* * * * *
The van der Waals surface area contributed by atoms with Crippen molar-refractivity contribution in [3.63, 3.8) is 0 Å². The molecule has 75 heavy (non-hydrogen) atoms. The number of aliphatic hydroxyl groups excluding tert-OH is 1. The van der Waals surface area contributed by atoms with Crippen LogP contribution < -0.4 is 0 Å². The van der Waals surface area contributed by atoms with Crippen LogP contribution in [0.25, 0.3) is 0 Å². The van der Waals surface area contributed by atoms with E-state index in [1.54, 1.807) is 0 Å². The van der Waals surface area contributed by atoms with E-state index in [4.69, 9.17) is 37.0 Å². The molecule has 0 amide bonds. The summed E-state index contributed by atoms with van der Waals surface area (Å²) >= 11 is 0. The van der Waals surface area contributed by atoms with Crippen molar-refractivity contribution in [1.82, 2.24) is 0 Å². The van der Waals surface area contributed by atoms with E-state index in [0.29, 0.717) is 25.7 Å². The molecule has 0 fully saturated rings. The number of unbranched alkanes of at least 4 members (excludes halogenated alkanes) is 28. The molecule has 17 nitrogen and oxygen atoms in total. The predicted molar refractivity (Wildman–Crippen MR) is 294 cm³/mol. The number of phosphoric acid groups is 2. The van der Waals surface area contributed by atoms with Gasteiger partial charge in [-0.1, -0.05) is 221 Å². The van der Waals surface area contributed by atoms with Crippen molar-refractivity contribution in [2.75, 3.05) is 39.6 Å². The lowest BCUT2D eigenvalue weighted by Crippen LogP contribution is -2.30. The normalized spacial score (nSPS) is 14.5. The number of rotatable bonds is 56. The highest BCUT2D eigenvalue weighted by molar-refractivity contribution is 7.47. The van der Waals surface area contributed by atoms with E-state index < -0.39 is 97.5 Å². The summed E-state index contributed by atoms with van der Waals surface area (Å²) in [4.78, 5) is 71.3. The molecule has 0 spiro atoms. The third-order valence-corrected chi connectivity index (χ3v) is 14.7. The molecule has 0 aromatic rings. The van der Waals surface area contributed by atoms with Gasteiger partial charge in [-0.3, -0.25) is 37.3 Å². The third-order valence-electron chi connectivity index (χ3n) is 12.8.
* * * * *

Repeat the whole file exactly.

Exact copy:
The van der Waals surface area contributed by atoms with Crippen molar-refractivity contribution in [3.63, 3.8) is 0 Å². The molecule has 75 heavy (non-hydrogen) atoms. The number of aliphatic hydroxyl groups excluding tert-OH is 1. The van der Waals surface area contributed by atoms with Crippen LogP contribution < -0.4 is 0 Å². The van der Waals surface area contributed by atoms with Crippen LogP contribution in [0.25, 0.3) is 0 Å². The van der Waals surface area contributed by atoms with E-state index in [1.54, 1.807) is 0 Å². The van der Waals surface area contributed by atoms with E-state index in [4.69, 9.17) is 37.0 Å². The molecule has 0 amide bonds. The summed E-state index contributed by atoms with van der Waals surface area (Å²) >= 11 is 0. The van der Waals surface area contributed by atoms with Crippen molar-refractivity contribution in [1.82, 2.24) is 0 Å². The van der Waals surface area contributed by atoms with E-state index in [0.29, 0.717) is 25.7 Å². The molecule has 0 fully saturated rings. The number of unbranched alkanes of at least 4 members (excludes halogenated alkanes) is 28. The molecule has 17 nitrogen and oxygen atoms in total. The predicted molar refractivity (Wildman–Crippen MR) is 294 cm³/mol. The number of phosphoric acid groups is 2. The van der Waals surface area contributed by atoms with Gasteiger partial charge in [-0.1, -0.05) is 221 Å². The van der Waals surface area contributed by atoms with Crippen molar-refractivity contribution in [2.75, 3.05) is 39.6 Å². The lowest BCUT2D eigenvalue weighted by Crippen LogP contribution is -2.30. The normalized spacial score (nSPS) is 14.5. The number of rotatable bonds is 56. The highest BCUT2D eigenvalue weighted by molar-refractivity contribution is 7.47. The van der Waals surface area contributed by atoms with E-state index < -0.39 is 97.5 Å². The summed E-state index contributed by atoms with van der Waals surface area (Å²) in [4.78, 5) is 71.3. The molecule has 0 spiro atoms. The third-order valence-corrected chi connectivity index (χ3v) is 14.7. The molecule has 0 aromatic rings. The van der Waals surface area contributed by atoms with Gasteiger partial charge in [-0.3, -0.25) is 37.3 Å². The third-order valence-electron chi connectivity index (χ3n) is 12.8.